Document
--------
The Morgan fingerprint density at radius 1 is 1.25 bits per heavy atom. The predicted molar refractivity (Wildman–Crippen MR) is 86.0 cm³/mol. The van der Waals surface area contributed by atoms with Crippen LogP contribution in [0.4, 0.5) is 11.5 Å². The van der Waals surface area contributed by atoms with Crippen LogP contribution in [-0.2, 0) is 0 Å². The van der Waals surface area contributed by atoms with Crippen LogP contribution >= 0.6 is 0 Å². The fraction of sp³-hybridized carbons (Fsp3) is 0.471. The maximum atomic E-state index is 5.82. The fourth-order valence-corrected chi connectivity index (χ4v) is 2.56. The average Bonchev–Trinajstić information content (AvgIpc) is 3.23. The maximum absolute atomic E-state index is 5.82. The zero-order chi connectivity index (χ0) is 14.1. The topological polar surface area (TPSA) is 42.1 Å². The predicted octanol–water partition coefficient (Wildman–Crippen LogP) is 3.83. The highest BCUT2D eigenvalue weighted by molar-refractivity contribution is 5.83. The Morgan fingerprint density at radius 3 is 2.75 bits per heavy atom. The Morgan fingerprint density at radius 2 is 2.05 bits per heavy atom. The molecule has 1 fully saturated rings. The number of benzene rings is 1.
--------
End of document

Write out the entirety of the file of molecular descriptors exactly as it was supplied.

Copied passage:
The Morgan fingerprint density at radius 1 is 1.25 bits per heavy atom. The predicted molar refractivity (Wildman–Crippen MR) is 86.0 cm³/mol. The van der Waals surface area contributed by atoms with Crippen LogP contribution in [0.4, 0.5) is 11.5 Å². The van der Waals surface area contributed by atoms with Crippen LogP contribution in [-0.2, 0) is 0 Å². The van der Waals surface area contributed by atoms with Crippen LogP contribution >= 0.6 is 0 Å². The fraction of sp³-hybridized carbons (Fsp3) is 0.471. The maximum atomic E-state index is 5.82. The fourth-order valence-corrected chi connectivity index (χ4v) is 2.56. The average Bonchev–Trinajstić information content (AvgIpc) is 3.23. The maximum absolute atomic E-state index is 5.82. The zero-order chi connectivity index (χ0) is 14.1. The topological polar surface area (TPSA) is 42.1 Å². The predicted octanol–water partition coefficient (Wildman–Crippen LogP) is 3.83. The highest BCUT2D eigenvalue weighted by molar-refractivity contribution is 5.83. The Morgan fingerprint density at radius 3 is 2.75 bits per heavy atom. The Morgan fingerprint density at radius 2 is 2.05 bits per heavy atom. The molecule has 1 fully saturated rings. The number of benzene rings is 1.